To run the model in later stages, we need to know what parts of the model change after we have found a prime. There are three effects.

1. c(t) – the computing power available at time t. I have proposed that this power increases by 20% every time we find a prime (Item 8). There hasn’t been any corrective input about this guess yet. This would be in addition to the slow steady growth I have proposed for Moore’s Law.
In stage 1 c(t) = c0*e^0.001t
In stage 2 c(t) = c0*1.2*e^0.001t
In stage 3 c(t) = c0*1.2^2*e^0.001

2. p(t) – the sieving limit increases faster because we are testing fewer k’s. As Mike discussed here, the sieve increase is less than linear. One explanation is that there is an overhead equivalent to three k-values. So removing three values makes the sieve run as (12+3)/(9+3) = 1.25, 25% faster. Using this approach, the sieving will increase by a rate of 15/14 in stage 2 and 15/13 in stage 3.

3. Remaining Candidates. There will be 11, then 10, candidates left to test, so the primality testing will proceed faster. How much faster depends on which k-values we find primes for. The k’s with higher Proth Weights are more likely to be found first because they have more opportunities. That is, every remaining candidate is equally qualified as a number with no divisors under 15T, but the k’s with high Proth Weight have more of these candidates than the ones with low Proth Weight. Since their likelihood of removal is proportional to their weights, we can calculate the average weight removed by taking a weighted average. The average weight for the next prime discovered is 0.19.

The average weight for the next two primes can be calculated by the same weighted average method, but now there are 66 pairs of k’s that might be the next two. For each pair we can calculate the amount of that pair – the sum of their Proth Weights – and the likelihood of that pair – the product of their Proth Weights. The weighted average for the next two primes discovered is 0.3767.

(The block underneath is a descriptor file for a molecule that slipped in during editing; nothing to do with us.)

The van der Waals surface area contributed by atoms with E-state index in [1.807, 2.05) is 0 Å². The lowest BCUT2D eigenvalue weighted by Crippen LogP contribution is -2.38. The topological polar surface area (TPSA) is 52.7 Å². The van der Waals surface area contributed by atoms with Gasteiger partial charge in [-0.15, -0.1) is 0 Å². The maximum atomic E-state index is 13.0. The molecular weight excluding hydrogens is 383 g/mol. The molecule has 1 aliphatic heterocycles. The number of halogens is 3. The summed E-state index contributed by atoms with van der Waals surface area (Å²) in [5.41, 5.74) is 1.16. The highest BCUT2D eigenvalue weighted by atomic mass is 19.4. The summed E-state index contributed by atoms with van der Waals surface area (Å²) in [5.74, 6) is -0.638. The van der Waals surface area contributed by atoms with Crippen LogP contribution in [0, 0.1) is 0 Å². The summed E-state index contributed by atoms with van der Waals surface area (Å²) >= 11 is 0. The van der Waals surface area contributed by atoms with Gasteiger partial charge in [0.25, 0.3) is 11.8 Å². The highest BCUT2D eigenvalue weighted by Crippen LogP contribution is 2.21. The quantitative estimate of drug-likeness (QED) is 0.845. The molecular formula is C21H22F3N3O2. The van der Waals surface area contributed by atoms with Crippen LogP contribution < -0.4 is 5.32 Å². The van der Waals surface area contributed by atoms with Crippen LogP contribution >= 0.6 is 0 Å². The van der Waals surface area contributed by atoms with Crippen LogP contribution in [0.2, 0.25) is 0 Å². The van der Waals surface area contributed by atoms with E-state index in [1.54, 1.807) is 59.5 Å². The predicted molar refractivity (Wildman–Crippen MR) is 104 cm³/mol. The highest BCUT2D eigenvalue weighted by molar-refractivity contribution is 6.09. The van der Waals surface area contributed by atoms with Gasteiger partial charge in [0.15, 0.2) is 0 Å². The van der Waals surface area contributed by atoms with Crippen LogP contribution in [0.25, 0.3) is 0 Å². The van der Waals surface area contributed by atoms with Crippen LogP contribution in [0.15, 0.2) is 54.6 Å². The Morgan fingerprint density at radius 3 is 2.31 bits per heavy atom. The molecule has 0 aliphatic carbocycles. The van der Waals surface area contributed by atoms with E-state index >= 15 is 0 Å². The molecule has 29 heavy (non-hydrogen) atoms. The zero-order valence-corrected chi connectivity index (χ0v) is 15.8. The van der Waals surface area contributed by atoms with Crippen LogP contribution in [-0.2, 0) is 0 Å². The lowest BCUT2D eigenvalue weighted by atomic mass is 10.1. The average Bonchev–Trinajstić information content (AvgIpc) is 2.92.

So the total Proth Weight in Stage 1 will be 1.96, in Stage 2 will be 1.77, and in Stage 3 will be 1.5833. These values were all calculated using Yves Gallot’s Proth Weights, so we will reduce them by about 1% as discussed in the post about Merten’s Theorem, so the actual values are 1.9416, 1.7532, and 1.5685.

22. Rate of completing n's

MikeH reported that an Athlon XP2100+ completes a primality test in 3 days at n=3.5M. I think this is equivalent to a 1Ghz machine completing in 5 days. Using the academic scaling, a test at other values of “n” will take 5*[(n*ln(n))/(3.5M*ln(3.5M)]^2 days to complete, ignoring the lumpiness of the FFT transitions. At time t the sieving will have progressed to p(t), so based on Merten’s Theorem, the number of remaining candidates per n-step will be 1.9416 * exp(-gamma) / ln(p(t)), where 1.9416 is the total Proth Weight for all remaining candidates.

Using, as before, c(t) for the total equivalent computing power available to the project and s(t) for the fraction of power devoted to sieving, we get the relationship